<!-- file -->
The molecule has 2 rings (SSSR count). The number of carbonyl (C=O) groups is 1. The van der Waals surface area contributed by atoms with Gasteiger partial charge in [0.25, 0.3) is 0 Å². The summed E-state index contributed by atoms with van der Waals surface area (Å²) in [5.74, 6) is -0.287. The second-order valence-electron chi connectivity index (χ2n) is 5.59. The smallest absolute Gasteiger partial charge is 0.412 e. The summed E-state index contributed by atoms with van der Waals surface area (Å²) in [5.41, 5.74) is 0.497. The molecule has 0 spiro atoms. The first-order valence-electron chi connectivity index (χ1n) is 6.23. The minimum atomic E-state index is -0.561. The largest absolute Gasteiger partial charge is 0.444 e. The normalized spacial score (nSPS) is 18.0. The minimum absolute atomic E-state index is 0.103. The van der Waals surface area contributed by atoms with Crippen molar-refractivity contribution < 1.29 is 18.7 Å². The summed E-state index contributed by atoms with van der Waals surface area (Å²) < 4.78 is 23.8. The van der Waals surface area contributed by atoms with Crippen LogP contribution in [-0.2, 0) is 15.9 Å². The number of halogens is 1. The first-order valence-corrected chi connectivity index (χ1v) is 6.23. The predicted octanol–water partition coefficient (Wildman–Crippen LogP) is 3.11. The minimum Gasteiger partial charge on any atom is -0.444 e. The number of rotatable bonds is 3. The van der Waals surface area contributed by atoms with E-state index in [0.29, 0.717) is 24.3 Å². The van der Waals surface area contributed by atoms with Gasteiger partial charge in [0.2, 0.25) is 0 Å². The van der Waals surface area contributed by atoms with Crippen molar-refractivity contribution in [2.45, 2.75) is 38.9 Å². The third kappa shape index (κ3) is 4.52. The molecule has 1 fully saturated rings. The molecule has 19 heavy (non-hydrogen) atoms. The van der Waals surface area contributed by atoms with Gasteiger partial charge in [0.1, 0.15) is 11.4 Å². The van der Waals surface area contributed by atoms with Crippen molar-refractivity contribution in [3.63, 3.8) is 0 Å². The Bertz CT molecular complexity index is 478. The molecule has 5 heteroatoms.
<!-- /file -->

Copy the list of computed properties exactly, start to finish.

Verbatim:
The molecule has 2 rings (SSSR count). The number of carbonyl (C=O) groups is 1. The van der Waals surface area contributed by atoms with Gasteiger partial charge in [0.25, 0.3) is 0 Å². The summed E-state index contributed by atoms with van der Waals surface area (Å²) in [5.74, 6) is -0.287. The second-order valence-electron chi connectivity index (χ2n) is 5.59. The smallest absolute Gasteiger partial charge is 0.412 e. The summed E-state index contributed by atoms with van der Waals surface area (Å²) in [5.41, 5.74) is 0.497. The molecule has 0 spiro atoms. The first-order valence-electron chi connectivity index (χ1n) is 6.23. The minimum atomic E-state index is -0.561. The largest absolute Gasteiger partial charge is 0.444 e. The normalized spacial score (nSPS) is 18.0. The minimum absolute atomic E-state index is 0.103. The van der Waals surface area contributed by atoms with Crippen molar-refractivity contribution < 1.29 is 18.7 Å². The summed E-state index contributed by atoms with van der Waals surface area (Å²) < 4.78 is 23.8. The van der Waals surface area contributed by atoms with Crippen LogP contribution in [-0.2, 0) is 15.9 Å². The number of halogens is 1. The first-order valence-corrected chi connectivity index (χ1v) is 6.23. The predicted octanol–water partition coefficient (Wildman–Crippen LogP) is 3.11. The minimum Gasteiger partial charge on any atom is -0.444 e. The number of rotatable bonds is 3. The van der Waals surface area contributed by atoms with E-state index in [0.29, 0.717) is 24.3 Å². The van der Waals surface area contributed by atoms with Gasteiger partial charge in [0.2, 0.25) is 0 Å². The van der Waals surface area contributed by atoms with Crippen molar-refractivity contribution in [2.45, 2.75) is 38.9 Å². The third kappa shape index (κ3) is 4.52. The molecule has 1 fully saturated rings. The molecule has 19 heavy (non-hydrogen) atoms. The van der Waals surface area contributed by atoms with Gasteiger partial charge in [0.1, 0.15) is 11.4 Å². The van der Waals surface area contributed by atoms with Crippen molar-refractivity contribution in [3.63, 3.8) is 0 Å². The Bertz CT molecular complexity index is 478. The molecule has 5 heteroatoms.